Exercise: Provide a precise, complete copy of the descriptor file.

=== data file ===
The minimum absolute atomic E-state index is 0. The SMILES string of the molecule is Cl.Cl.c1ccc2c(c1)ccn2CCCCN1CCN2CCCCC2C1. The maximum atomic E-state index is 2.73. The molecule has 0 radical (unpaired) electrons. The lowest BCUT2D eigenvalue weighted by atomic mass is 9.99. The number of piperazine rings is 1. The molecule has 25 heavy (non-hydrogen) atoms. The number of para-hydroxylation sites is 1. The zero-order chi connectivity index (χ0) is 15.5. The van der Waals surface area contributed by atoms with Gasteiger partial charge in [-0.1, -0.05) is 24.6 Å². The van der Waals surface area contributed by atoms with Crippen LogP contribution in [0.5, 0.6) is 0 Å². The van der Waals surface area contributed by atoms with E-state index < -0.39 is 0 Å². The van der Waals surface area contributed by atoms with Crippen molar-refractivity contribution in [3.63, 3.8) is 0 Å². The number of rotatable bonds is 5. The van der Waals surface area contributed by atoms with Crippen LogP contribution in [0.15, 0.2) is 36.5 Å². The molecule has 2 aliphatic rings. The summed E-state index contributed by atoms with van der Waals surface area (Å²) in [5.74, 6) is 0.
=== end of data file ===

The minimum absolute atomic E-state index is 0. The SMILES string of the molecule is Cl.Cl.c1ccc2c(c1)ccn2CCCCN1CCN2CCCCC2C1. The maximum atomic E-state index is 2.73. The molecule has 0 radical (unpaired) electrons. The lowest BCUT2D eigenvalue weighted by atomic mass is 9.99. The number of piperazine rings is 1. The molecule has 25 heavy (non-hydrogen) atoms. The number of para-hydroxylation sites is 1. The zero-order chi connectivity index (χ0) is 15.5. The van der Waals surface area contributed by atoms with Gasteiger partial charge in [-0.1, -0.05) is 24.6 Å². The van der Waals surface area contributed by atoms with Crippen LogP contribution in [0.5, 0.6) is 0 Å². The van der Waals surface area contributed by atoms with E-state index < -0.39 is 0 Å². The van der Waals surface area contributed by atoms with Crippen molar-refractivity contribution in [3.63, 3.8) is 0 Å². The number of rotatable bonds is 5. The van der Waals surface area contributed by atoms with Crippen LogP contribution in [0.15, 0.2) is 36.5 Å². The molecule has 2 aliphatic rings. The summed E-state index contributed by atoms with van der Waals surface area (Å²) in [5.74, 6) is 0.